Stand with our Veterans' Caregivers
Recently, the Senate didn't get enough votes to pass the Veterans Programs Improvement Act of 2023, a package of bills that includes the Elizabeth Dole Home Care Act - which means we need your voice more than ever to let the Senate know that we will not abandon our caregivers. With no agreement over consolidating legislation in the Veterans Program Improvement Act of 2023 , is no longer the vehicle, the Elizabeth Dole Home Care Act remains stand-alone legislation: S. 141.

This bipartisan bill would expand community-based services for aging veterans and improve VA support for veterans and caregivers of all ages, and would: 

  • Increase the expenditure cap for noninstitutional care alternative programs from 65 percent to 100 percent of nursing home care costs;
  • Expand access to home and community-based alternative care programs for veterans at all VA medical facilities, as well as to veterans living in U.S. territories and Native veterans enrolled in IHS or tribal health programs;
  • Require VA to create a centralized website to disseminate information and resources related to home and community-based programs and help veterans and caregivers determine their eligibility;
  • Require VA to review staffing and resource needs, accessibility, and other aspects of the Office of Geriatrics and Extended Care and Caregiver Support Program Office to make sure they are appropriately serving veterans and caregivers;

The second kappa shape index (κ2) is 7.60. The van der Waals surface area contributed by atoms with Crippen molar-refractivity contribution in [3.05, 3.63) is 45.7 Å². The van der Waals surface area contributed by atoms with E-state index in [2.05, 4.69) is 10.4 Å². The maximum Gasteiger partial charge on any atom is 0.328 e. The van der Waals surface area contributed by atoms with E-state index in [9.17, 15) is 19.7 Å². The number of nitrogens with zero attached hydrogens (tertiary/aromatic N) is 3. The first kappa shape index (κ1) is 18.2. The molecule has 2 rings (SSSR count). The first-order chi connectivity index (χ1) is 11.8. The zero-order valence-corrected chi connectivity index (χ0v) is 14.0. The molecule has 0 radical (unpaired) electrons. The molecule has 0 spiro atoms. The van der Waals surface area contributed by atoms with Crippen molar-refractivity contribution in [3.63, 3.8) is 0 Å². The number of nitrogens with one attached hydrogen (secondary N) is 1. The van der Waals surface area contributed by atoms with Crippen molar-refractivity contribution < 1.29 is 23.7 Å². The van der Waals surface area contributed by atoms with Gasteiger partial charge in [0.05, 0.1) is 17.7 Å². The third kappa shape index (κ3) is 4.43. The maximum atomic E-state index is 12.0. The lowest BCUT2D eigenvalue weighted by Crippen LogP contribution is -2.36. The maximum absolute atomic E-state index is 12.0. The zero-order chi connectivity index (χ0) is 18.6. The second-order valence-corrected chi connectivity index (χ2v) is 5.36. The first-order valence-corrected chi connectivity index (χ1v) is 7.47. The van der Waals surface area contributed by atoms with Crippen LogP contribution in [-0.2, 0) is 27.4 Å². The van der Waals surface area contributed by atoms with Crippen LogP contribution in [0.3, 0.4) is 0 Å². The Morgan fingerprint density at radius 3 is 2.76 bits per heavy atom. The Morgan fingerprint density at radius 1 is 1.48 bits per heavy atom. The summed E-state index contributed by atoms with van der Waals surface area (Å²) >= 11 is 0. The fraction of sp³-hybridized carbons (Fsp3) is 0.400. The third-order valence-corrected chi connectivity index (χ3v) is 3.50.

• Create a pilot program to provide home health aide services for veterans that reside in communities with a shortage of home health aides; and
  • Require VA to establish a warm handoff process for veterans and caregivers discharged from or ineligible for the Program of Comprehensive Assistance for Family Caregivers.

Veterans with significant disabilities, like spinal cord injuries and disorders (SCI/D), require specialized and long-term services and support. Unfortunately, the number of veterans requiring this level of care greatly exceeds VA’s existing capacity to provide it. 

Most significantly, disabled veterans would prefer to receive non-institutional care or home and community-based services (HCBS). VA HCBS must be more accessible to veterans with catastrophic disabilities. The Veteran Directed Care (VDC) program, which allows veterans to receive HCBS in a consumer-directed way, is currently available at only some VA medical centers.  Furthermore, VA is limited on how much can be spent on each veteran’s home care. When VA reaches this cap, the only alternatives are to place the veteran in a facility or rely on the veteran’s caregivers, often family, to bear the extra burden. The Senate can no longer deny veterans these essential services.

The American Legion Resolution No. 18: Comprehensive Supports for Caregiver Support Program resolves that the Department of Veterans Affairs provide more robust and available comprehensive home and community-based support better to alleviate the physical and mental strains of caregiving. Please write your Senators today to demand they co-sponsor S. 141, the  Elizabeth Dole Home Care Act!

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